• Fall asleep on your side: Expecting to easily be able to fall asleep on your back is a mistake bound to leave you laying in frustration for hours. Try this instead: Fall asleep in your preferred position initially and when you wake up in the middle of the night, try to fall back asleep on your back instead.
  • Make sure you’re tired: Adjusting to a new sleep position will be a lot harder if you’re going straight from work to bed. See my guide on relaxing before bed for instructions and ideas on how to help your body grow tired naturally.
  • Place pillows by your sides: It can be useful to simulate side sleeping by placing pillows at your sides, this can help make the position change feel less alien.
  • Use an adjustable pillow: A pillow that you can adjust so that it can be pressed around the cranium will work similarly to the side pillows, emulating the feel and familiar comfort of side sleeping.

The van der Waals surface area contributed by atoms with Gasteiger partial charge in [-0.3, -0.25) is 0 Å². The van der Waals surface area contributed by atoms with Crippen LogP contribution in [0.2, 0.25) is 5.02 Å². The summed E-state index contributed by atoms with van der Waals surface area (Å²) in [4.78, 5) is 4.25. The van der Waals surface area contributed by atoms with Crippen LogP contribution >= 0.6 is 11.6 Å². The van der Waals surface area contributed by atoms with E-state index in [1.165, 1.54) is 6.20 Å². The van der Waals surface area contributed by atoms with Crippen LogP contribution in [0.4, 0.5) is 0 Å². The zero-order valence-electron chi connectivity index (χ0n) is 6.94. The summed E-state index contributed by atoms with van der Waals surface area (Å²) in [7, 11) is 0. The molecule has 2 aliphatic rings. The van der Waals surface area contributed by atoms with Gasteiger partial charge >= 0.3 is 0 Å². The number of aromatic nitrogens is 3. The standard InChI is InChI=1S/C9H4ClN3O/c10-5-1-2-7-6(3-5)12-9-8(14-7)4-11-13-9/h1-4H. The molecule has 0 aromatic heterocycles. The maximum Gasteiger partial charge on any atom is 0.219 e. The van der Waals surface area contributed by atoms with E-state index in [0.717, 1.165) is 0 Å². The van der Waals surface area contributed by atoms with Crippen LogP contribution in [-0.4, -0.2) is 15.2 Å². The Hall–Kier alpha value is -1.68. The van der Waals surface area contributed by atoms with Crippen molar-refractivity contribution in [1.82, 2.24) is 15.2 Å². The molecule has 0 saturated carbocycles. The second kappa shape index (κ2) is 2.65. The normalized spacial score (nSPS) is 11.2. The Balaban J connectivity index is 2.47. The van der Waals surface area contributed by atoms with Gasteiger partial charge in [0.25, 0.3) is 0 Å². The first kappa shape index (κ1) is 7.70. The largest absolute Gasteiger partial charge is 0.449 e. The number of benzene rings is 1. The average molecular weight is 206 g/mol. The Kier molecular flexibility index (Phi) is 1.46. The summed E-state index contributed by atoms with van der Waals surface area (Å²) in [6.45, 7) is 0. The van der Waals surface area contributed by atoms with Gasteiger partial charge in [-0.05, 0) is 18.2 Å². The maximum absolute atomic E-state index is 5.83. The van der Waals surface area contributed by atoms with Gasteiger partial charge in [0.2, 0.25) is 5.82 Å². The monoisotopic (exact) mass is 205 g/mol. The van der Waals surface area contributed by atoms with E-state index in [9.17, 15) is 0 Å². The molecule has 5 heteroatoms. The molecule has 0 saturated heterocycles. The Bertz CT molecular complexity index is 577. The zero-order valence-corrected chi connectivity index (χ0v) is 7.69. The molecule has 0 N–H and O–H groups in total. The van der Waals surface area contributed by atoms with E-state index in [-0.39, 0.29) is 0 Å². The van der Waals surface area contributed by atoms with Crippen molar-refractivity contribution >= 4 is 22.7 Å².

• Use a gravity blanket: Gravity blankets can help to quell that restless feeling you might get when sleeping in an unfamiliar position by adding a comforting weight across your body.

Best Adjustable Pillow

  • Shredded Talalay Latex Pillow: This adjustable pillow filled with 100% natural shredded talalay latex will allow you to find the perfect fill for you. The fact that it’s talalay latex will also ensure that it remains a stable breathable temperature all night long.

Best Gravity Blanket